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Scaling of fault displacements and implications for the estimation of sub-seismic strain

Scaling of fault displacements and implications for the estimation of sub-seismic strain
Scaling of fault displacements and implications for the estimation of sub-seismic strain
Fault displacement populations have been shown to follow a power-law scaling relationship characterized by an exponent D. This relationship can be used to make predictions of the sub-seismic fault population from data derived from seismic surveys. Although fault populations exist in three dimensions the use of section data is recommended. D-values derived from sections can be applied directly to several problems, and are also related to the D-value for the fault set in higher dimensions. Accurate determination of D requires proper consideration of the scale range and sample size limitations of available data. The most common technique of using a cumulative frequency graph often leads to an upwards bias. An iterative correction procedure is proposed. Discrete frequency methods avoid this bias, but as a standard linear interval graph has other associated problems, a log-interval graph method is preferred.
Simulations of these methods, applied to random computer generated samples from power-law distributions, have been made to examine the accuracy of D-values derived from typical data. Equations to estimate the confidence intervals for these D-values have been derived from a synthesis of the results. The application of the techniques is shown using fault data measured on seismic sections from the Southern North Sea and the Inner Moray Firth. Where local differences
in D are shown to be significant, there is usually a marked change in structural style. Fault data are used to make improved estimates of crustal extension (B) by extrapolating the derived powerlaw relationship. A value of 13 = 1.20 is calculated for the Inner Moray Firth. Applications predicting the intersection of horizontal wells with 'large' sub-seismic faults and quality control of fault interpretation on seismic sections are also described.
978-1897799437
99
11-26
Geological Society
Pickering, Giles
3c5672ec-4af8-428d-b0b0-fe14d229824e
Bull, Jonathan M.
974037fd-544b-458f-98cc-ce8eca89e3c8
Sanderson, David J.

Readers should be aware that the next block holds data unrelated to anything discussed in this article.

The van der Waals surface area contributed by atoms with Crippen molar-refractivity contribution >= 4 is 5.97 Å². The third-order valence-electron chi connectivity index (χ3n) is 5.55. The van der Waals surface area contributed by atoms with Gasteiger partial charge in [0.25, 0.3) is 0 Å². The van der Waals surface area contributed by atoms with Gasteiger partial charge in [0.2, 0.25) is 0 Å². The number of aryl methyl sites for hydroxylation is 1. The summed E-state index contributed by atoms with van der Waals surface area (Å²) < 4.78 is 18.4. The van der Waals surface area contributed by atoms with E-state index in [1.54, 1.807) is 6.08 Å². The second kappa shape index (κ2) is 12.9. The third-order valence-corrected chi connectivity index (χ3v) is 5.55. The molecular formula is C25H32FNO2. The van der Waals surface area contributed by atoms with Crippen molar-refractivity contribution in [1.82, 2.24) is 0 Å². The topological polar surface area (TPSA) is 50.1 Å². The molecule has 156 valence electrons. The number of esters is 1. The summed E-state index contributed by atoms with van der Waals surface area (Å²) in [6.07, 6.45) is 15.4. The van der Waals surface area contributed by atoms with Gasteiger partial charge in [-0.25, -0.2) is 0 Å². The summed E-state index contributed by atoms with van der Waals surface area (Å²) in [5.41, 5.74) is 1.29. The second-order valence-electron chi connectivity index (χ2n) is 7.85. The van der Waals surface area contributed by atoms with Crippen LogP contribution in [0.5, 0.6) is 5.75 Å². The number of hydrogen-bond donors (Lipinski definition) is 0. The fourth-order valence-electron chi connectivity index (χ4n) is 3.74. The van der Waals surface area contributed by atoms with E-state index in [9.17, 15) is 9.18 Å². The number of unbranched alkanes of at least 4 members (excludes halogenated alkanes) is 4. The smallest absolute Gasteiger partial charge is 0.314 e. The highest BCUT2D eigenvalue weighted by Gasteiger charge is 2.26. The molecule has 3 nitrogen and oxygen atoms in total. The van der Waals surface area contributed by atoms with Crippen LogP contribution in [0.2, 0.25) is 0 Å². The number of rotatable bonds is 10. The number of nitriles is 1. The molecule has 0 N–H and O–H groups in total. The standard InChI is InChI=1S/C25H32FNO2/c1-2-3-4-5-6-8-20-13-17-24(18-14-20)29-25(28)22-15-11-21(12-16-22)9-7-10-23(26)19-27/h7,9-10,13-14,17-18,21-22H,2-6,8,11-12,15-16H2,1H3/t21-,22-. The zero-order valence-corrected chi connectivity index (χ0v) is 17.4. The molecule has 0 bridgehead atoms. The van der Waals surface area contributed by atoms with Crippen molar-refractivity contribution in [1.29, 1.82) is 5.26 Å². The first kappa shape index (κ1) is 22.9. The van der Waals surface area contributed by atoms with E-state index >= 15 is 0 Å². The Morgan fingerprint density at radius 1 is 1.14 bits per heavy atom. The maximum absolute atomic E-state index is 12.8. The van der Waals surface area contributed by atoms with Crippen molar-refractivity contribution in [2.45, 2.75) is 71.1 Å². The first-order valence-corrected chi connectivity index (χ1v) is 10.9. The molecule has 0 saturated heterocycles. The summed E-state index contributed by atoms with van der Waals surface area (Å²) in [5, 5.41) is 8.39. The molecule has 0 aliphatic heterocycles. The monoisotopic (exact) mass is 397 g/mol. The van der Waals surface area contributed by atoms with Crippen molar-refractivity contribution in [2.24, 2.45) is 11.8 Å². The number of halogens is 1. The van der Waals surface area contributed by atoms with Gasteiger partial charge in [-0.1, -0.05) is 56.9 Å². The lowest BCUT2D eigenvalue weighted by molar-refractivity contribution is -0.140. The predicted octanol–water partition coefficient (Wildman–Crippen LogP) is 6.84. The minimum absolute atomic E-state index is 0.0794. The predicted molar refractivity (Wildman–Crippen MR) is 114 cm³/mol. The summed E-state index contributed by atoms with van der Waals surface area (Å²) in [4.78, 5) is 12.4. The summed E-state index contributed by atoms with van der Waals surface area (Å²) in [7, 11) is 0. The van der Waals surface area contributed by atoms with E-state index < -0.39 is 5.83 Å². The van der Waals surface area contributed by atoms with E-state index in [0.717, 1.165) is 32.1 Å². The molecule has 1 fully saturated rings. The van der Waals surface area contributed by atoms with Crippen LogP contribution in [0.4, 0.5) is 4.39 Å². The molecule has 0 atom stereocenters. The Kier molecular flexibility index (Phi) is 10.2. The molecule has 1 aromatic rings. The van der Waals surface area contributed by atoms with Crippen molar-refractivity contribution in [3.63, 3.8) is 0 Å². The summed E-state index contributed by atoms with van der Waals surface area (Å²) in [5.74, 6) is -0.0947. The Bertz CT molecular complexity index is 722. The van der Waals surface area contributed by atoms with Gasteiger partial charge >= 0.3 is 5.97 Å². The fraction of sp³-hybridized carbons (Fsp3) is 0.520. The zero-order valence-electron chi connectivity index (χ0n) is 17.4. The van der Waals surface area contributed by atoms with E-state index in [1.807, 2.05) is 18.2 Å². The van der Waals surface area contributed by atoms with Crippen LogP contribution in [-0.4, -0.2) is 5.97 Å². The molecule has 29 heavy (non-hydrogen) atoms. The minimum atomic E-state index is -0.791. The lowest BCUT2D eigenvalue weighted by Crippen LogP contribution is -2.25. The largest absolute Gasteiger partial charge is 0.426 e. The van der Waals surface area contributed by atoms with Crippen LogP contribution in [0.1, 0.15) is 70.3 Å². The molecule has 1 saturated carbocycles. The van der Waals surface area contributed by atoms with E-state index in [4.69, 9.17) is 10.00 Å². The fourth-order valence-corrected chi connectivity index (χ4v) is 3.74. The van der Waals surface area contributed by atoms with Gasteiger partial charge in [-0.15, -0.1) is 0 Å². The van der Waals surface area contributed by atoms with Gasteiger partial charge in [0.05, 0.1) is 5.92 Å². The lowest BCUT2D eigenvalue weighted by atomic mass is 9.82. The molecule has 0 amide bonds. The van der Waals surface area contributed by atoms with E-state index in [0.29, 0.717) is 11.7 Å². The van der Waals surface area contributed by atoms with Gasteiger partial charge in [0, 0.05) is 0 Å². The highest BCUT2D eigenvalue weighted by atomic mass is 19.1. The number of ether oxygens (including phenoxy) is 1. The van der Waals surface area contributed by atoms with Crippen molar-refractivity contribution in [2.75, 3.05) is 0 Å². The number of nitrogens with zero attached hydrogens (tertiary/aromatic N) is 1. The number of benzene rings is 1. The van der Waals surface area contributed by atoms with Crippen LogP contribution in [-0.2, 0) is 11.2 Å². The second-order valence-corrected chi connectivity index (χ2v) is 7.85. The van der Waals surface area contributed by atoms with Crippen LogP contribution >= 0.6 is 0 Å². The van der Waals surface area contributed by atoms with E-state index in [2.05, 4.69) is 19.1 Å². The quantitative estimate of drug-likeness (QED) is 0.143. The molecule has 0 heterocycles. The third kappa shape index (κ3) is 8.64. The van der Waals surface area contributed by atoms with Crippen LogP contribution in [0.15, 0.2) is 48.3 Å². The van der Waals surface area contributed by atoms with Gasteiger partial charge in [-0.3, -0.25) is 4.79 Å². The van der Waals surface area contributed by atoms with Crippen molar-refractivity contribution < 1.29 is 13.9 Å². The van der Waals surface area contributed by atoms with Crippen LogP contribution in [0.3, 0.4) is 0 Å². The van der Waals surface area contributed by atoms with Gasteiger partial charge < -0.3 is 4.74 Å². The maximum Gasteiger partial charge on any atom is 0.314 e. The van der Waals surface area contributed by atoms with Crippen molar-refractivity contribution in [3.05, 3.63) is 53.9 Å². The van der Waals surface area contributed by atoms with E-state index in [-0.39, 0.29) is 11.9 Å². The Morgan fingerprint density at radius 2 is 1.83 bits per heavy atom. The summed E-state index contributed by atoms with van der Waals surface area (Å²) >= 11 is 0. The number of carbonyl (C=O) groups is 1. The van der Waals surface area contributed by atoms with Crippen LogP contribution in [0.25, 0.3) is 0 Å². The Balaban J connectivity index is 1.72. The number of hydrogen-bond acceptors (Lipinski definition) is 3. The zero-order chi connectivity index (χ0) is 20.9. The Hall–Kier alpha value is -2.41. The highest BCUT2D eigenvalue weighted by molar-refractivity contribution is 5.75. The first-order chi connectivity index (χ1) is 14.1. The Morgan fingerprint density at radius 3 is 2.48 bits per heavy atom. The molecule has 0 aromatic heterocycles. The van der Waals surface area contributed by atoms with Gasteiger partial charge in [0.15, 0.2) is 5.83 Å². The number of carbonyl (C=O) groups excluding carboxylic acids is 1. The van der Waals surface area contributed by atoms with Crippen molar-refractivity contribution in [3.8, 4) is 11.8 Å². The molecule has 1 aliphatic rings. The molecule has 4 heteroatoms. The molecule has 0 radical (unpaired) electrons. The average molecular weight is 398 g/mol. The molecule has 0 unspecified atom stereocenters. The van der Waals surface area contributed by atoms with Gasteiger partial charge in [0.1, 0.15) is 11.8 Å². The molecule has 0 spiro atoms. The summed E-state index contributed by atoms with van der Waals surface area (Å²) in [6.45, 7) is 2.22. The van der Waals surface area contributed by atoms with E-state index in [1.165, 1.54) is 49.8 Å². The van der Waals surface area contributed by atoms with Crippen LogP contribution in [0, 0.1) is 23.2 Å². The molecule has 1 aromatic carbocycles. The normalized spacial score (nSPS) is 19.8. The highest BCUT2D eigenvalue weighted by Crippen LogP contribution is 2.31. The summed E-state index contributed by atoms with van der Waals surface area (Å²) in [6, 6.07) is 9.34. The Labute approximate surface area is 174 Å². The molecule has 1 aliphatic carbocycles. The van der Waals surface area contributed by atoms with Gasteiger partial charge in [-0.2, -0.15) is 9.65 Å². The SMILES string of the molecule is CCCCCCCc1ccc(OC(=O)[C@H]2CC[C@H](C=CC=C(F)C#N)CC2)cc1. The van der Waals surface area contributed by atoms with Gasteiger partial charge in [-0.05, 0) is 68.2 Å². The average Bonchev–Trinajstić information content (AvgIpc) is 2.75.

5653bc11-b905-4985-8c16-c655b2170ba9
Pickering, Giles
3c5672ec-4af8-428d-b0b0-fe14d229824e
Bull, Jonathan M.
974037fd-544b-458f-98cc-ce8eca89e3c8
Sanderson, David J.
5653bc11-b905-4985-8c16-c655b2170ba9

Pickering, Giles, Bull, Jonathan M. and Sanderson, David J. (1996) Scaling of fault displacements and implications for the estimation of sub-seismic strain. In, Modern developments in structural interpretation, validation and modelling. (Geological Society Special Publication, , (doi:10.1144/GSL.SP.1996.099.01.03), 99) London, GB. Geological Society, pp. 11-26. (doi:10.1144/GSL.SP.1996.099.01.03).

Record type: Book Section

Abstract

Fault displacement populations have been shown to follow a power-law scaling relationship characterized by an exponent D. This relationship can be used to make predictions of the sub-seismic fault population from data derived from seismic surveys. Although fault populations exist in three dimensions the use of section data is recommended. D-values derived from sections can be applied directly to several problems, and are also related to the D-value for the fault set in higher dimensions. Accurate determination of D requires proper consideration of the scale range and sample size limitations of available data. The most common technique of using a cumulative frequency graph often leads to an upwards bias. An iterative correction procedure is proposed. Discrete frequency methods avoid this bias, but as a standard linear interval graph has other associated problems, a log-interval graph method is preferred.
Simulations of these methods, applied to random computer generated samples from power-law distributions, have been made to examine the accuracy of D-values derived from typical data. Equations to estimate the confidence intervals for these D-values have been derived from a synthesis of the results. The application of the techniques is shown using fault data measured on seismic sections from the Southern North Sea and the Inner Moray Firth. Where local differences
in D are shown to be significant, there is usually a marked change in structural style. Fault data are used to make improved estimates of crustal extension (B) by extrapolating the derived powerlaw relationship. A value of 13 = 1.20 is calculated for the Inner Moray Firth. Applications predicting the intersection of horizontal wells with 'large' sub-seismic faults and quality control of fault interpretation on seismic sections are also described.

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Published date: 1996
Organisations: Geology & Geophysics

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Local EPrints ID: 363787
URI: https://eprints.soton.ac.uk/id/eprint/363787
ISBN: 978-1897799437
PURE UUID: d3f384ec-fc1b-4f4d-ab3f-22949f489837
ORCID for David J. Sanderson: ORCID iD orcid.org/0000-0002-2144-3527

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Date deposited: 03 Apr 2014 12:18
Last modified: 20 Jul 2019 00:50

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